Sep 23 - o'reilly: "there was no difference" between Harlem restaurant and others

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 09-23-2007, 10:43 AM         #1
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Sep 23 - o'reilly: "there was no difference" between Harlem restaurant and others
 

 
O'Reilly surprised "there was no difference" between Harlem restaurant and other New York restaurants


Summary: Discussing his recent dinner with Rev. Al Sharpton at the Harlem restaurant Sylvia's, Bill O'Reilly reported that he "couldn't get over the fact that there was no difference between Sylvia's restaurant and any other restaurant in New York City. I mean, it was exactly the same, even though it's run by blacks, primarily black patronship." O'Reilly added: "There wasn't one person in Sylvia's who was screaming, 'M-Fer, I want more iced tea.' "


During the September 19 edition of his nationally syndicated radio program, discussing his recent trip to have dinner with Rev. Al Sharpton at Sylvia's, a famous restaurant in Harlem, Bill O'Reilly reported that he "had a great time, and all the people up there are tremendously respectful," adding: "I couldn't get over the fact that there was no difference between Sylvia's restaurant and any other restaurant in New York City. I mean, it was exactly the same, even though it's run by blacks, primarily black patronship." Later, during a discussion with National Public Radio senior correspondent and Fox News contributor Juan Williams about the effect of rap on culture, O'Reilly a.sserted: "There wasn't one person in Sylvia's who was screaming, 'M-Fer, I want more iced tea.' You know, I mean, everybody was -- it was like going into an Italian restaurant in an all-white suburb in the sense of people were sitting there, and they were ordering and having fun. And there wasn't any kind of craziness at all." O'Reilly also stated: "I think black Americans are starting to think more and more for themselves. They're getting away from the Sharptons and the [Rev. Jesse] Jacksons and the people trying to lead them into a race-based culture. They're just trying to figure it out. 'Look, I can make it. If I work hard and get educated, I can make it."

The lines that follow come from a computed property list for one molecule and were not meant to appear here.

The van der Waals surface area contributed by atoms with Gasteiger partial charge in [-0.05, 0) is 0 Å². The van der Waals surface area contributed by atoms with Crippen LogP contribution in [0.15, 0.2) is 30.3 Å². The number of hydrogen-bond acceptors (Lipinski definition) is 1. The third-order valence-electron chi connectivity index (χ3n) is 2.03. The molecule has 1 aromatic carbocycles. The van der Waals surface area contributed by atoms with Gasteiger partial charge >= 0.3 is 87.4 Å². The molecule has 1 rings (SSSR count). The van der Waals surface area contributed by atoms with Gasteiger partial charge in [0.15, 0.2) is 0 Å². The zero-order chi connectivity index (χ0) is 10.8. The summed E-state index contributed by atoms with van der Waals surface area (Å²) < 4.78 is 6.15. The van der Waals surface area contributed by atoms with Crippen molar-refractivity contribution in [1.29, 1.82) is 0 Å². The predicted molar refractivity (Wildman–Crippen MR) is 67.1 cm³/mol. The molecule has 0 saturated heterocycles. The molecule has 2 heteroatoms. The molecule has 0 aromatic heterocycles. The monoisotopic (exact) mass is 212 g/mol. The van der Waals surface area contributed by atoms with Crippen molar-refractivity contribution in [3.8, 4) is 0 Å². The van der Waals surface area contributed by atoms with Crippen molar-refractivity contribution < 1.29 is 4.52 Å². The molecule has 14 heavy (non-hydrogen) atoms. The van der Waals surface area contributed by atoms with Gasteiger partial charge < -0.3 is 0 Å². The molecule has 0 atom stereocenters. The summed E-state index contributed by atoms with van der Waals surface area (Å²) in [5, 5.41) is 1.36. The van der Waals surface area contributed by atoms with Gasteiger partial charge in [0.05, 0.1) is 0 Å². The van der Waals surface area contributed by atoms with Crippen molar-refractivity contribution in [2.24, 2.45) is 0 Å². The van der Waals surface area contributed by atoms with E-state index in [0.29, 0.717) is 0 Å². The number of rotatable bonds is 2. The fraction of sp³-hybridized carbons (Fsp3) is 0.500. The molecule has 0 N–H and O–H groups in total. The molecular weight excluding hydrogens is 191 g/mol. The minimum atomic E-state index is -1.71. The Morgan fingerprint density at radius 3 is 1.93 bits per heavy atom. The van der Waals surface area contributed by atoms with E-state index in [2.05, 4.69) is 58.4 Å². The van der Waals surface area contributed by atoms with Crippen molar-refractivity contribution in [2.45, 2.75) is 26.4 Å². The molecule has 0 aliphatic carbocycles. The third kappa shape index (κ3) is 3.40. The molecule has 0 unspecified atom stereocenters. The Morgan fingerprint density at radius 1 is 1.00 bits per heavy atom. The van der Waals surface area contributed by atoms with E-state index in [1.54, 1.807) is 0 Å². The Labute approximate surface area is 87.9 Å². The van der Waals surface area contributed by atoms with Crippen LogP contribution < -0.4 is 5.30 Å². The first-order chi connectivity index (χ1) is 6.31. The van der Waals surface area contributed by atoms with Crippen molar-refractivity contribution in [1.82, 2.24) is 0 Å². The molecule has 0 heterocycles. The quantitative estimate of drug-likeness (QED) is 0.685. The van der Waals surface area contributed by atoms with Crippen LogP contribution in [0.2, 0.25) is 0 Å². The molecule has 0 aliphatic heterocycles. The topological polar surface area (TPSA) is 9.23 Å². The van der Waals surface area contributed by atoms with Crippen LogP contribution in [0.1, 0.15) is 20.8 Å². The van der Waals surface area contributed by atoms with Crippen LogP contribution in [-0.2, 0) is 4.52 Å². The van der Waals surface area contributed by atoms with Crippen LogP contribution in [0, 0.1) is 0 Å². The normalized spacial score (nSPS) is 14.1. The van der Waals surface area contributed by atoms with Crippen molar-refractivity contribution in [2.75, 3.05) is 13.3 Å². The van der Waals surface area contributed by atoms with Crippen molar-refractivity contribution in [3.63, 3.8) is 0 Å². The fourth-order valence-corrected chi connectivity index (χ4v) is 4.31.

As Media Matters for America has documented, O'Reilly has made a number of provocative statements about race. During the February 5 edition of Fox News' The O'Reilly Factor, in a conversation about President Bush's description of Sen. Barack Obama (D-IL) as "articulate," O'Reilly told Temple University education professor Marc Lamont Hill: "Instead of black and white Americans coming together, white Americans are terrified. They're terrified. Now we can't even say you're articulate? We can't even give you guys compliments because they may be taken as condescension?" Other examples include:

* On the June 7 edition of The O'Reilly Factor, O'Reilly said of Edwin Roy Hall -- the man charged with murdering 18-year-old Kelsey Smith after abducting her from the parking lot of a Target store in Overland Park, Kansas: "[T]his guy who is charged has a child and a wife. You know, he's like white-bread guy. And we're all going, 'What is that?' "
* On the August 16, 2006, edition of The O'Reilly Factor, O'Reilly argued extensively for "profiling of Muslims" at airports, arguing that detaining all "Muslims between the ages of 16 and 45" for questioning "isn't racial profiling," but "criminal profiling."
* During the April 12, 2006, broadcast of The Radio Factor, O'Reilly claimed that on the April 11 edition of The O'Reilly Factor, guest Charles Barron, a New York City councilman, had revealed the "hidden agenda" behind the current immigration debate, which, O'Reilly said, was "to wipe out 'white privilege' and to have the browning of America." O'Reilly suggested that this "hidden agenda" included plans to let "people who live in the Caribbean, people who live in Africa and Asia ... walk in and become citizens immediately."
* In a February 27, 2006, conversation with a caller about the disproportionately few jobs and contracts that have gone to locals in the rebuilding of New Orleans, O'Reilly said: "[T]he homies, you know ... I mean, they're just not going to get the job."
* On the September 13, 2005, broadcast of The Radio Factor, O'Reilly claimed that "many of the poor in New Orleans" did not evacuate the city before Hurricane Katrina because "[t]hey were drug-addicted" and "weren't going to get turned off from their source." O'Reilly added, "They were thugs."

From the September 19 edition of Westwood One's The Radio Factor:

O"REILLY: Now, how do we get to this point? Black people in this country understand that they've had a very, very tough go of it, and some of them can get past that, and some of them cannot. I don't think there's a black American who hasn't had a personal insult that they've had to deal with because of the color of their skin. I don't think there's one in the country. So you've got to accept that as being the truth. People deal with that stuff in a variety of ways. Some get bitter. Some say, [unintelligible] "You call me that, I'm gonna be more successful." OK, it depends on the personality.